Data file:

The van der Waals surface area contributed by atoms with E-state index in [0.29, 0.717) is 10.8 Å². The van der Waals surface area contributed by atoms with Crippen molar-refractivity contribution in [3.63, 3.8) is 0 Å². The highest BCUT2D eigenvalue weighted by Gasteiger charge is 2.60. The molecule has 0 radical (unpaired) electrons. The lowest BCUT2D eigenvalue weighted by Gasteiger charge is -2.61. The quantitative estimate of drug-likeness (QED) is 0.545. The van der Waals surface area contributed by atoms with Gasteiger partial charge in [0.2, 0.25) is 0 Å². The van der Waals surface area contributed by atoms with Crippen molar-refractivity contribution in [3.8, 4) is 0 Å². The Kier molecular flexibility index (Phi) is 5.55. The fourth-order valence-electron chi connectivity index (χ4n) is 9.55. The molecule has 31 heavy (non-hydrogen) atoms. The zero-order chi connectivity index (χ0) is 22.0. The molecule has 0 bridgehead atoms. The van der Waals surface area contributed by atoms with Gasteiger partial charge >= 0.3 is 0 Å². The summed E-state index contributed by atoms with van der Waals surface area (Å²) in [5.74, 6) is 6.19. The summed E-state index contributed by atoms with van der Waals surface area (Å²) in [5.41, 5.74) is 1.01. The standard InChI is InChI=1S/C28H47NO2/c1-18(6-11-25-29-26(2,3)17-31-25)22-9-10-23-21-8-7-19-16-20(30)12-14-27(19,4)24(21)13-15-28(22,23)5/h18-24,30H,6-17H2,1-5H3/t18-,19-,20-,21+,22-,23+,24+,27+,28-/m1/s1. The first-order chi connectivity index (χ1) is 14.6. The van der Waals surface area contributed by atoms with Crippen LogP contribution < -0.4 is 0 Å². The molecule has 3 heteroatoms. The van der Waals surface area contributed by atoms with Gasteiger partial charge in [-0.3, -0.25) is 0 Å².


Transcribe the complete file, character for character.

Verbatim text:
The van der Waals surface area contributed by atoms with E-state index in [0.29, 0.717) is 10.8 Å². The van der Waals surface area contributed by atoms with Crippen molar-refractivity contribution in [3.63, 3.8) is 0 Å². The highest BCUT2D eigenvalue weighted by Gasteiger charge is 2.60. The molecule has 0 radical (unpaired) electrons. The lowest BCUT2D eigenvalue weighted by Gasteiger charge is -2.61. The quantitative estimate of drug-likeness (QED) is 0.545. The van der Waals surface area contributed by atoms with Gasteiger partial charge in [0.2, 0.25) is 0 Å². The van der Waals surface area contributed by atoms with Crippen molar-refractivity contribution in [3.8, 4) is 0 Å². The Kier molecular flexibility index (Phi) is 5.55. The fourth-order valence-electron chi connectivity index (χ4n) is 9.55. The molecule has 31 heavy (non-hydrogen) atoms. The zero-order chi connectivity index (χ0) is 22.0. The molecule has 0 bridgehead atoms. The van der Waals surface area contributed by atoms with Gasteiger partial charge >= 0.3 is 0 Å². The summed E-state index contributed by atoms with van der Waals surface area (Å²) in [5.74, 6) is 6.19. The summed E-state index contributed by atoms with van der Waals surface area (Å²) in [5.41, 5.74) is 1.01. The standard InChI is InChI=1S/C28H47NO2/c1-18(6-11-25-29-26(2,3)17-31-25)22-9-10-23-21-8-7-19-16-20(30)12-14-27(19,4)24(21)13-15-28(22,23)5/h18-24,30H,6-17H2,1-5H3/t18-,19-,20-,21+,22-,23+,24+,27+,28-/m1/s1. The first-order chi connectivity index (χ1) is 14.6. The van der Waals surface area contributed by atoms with Crippen LogP contribution < -0.4 is 0 Å². The molecule has 3 heteroatoms. The van der Waals surface area contributed by atoms with Gasteiger partial charge in [-0.3, -0.25) is 0 Å².